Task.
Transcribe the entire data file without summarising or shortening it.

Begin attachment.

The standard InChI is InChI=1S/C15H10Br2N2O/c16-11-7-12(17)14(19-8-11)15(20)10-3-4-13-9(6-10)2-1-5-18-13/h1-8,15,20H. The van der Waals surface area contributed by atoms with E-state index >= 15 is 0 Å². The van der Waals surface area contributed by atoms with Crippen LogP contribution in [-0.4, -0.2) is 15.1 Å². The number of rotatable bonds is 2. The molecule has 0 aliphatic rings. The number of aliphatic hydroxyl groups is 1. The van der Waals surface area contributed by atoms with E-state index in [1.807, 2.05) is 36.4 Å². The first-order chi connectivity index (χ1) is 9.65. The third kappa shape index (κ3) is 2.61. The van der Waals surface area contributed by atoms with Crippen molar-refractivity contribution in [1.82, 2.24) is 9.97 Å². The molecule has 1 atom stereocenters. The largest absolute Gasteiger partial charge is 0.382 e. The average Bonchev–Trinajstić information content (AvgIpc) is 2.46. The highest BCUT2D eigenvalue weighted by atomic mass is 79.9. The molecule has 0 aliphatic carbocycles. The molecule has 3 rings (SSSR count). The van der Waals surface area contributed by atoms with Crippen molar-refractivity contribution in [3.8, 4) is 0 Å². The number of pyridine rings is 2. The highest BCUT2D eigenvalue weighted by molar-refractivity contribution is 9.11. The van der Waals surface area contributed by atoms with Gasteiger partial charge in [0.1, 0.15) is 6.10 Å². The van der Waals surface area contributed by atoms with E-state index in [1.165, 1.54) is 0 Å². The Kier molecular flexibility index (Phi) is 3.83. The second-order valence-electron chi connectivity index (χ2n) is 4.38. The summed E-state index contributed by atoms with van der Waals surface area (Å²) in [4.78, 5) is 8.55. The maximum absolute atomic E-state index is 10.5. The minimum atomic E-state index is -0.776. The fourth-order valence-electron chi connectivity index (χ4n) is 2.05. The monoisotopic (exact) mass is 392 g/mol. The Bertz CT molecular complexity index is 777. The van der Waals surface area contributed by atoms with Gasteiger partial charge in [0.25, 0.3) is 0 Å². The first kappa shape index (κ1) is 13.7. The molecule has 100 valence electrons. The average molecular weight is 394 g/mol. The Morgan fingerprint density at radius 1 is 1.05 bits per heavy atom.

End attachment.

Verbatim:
The standard InChI is InChI=1S/C15H10Br2N2O/c16-11-7-12(17)14(19-8-11)15(20)10-3-4-13-9(6-10)2-1-5-18-13/h1-8,15,20H. The van der Waals surface area contributed by atoms with E-state index >= 15 is 0 Å². The van der Waals surface area contributed by atoms with Crippen LogP contribution in [-0.4, -0.2) is 15.1 Å². The number of rotatable bonds is 2. The molecule has 0 aliphatic rings. The number of aliphatic hydroxyl groups is 1. The van der Waals surface area contributed by atoms with E-state index in [1.807, 2.05) is 36.4 Å². The first-order chi connectivity index (χ1) is 9.65. The third kappa shape index (κ3) is 2.61. The van der Waals surface area contributed by atoms with Crippen molar-refractivity contribution in [1.82, 2.24) is 9.97 Å². The molecule has 1 atom stereocenters. The largest absolute Gasteiger partial charge is 0.382 e. The average Bonchev–Trinajstić information content (AvgIpc) is 2.46. The highest BCUT2D eigenvalue weighted by atomic mass is 79.9. The molecule has 0 aliphatic carbocycles. The molecule has 3 rings (SSSR count). The van der Waals surface area contributed by atoms with Crippen molar-refractivity contribution in [3.8, 4) is 0 Å². The number of pyridine rings is 2. The highest BCUT2D eigenvalue weighted by molar-refractivity contribution is 9.11. The van der Waals surface area contributed by atoms with Gasteiger partial charge in [0.1, 0.15) is 6.10 Å². The van der Waals surface area contributed by atoms with E-state index in [1.165, 1.54) is 0 Å². The Kier molecular flexibility index (Phi) is 3.83. The second-order valence-electron chi connectivity index (χ2n) is 4.38. The summed E-state index contributed by atoms with van der Waals surface area (Å²) in [4.78, 5) is 8.55. The maximum absolute atomic E-state index is 10.5. The minimum atomic E-state index is -0.776. The fourth-order valence-electron chi connectivity index (χ4n) is 2.05. The monoisotopic (exact) mass is 392 g/mol. The Bertz CT molecular complexity index is 777. The van der Waals surface area contributed by atoms with Gasteiger partial charge in [0.25, 0.3) is 0 Å². The first kappa shape index (κ1) is 13.7. The molecule has 100 valence electrons. The average molecular weight is 394 g/mol. The Morgan fingerprint density at radius 1 is 1.05 bits per heavy atom.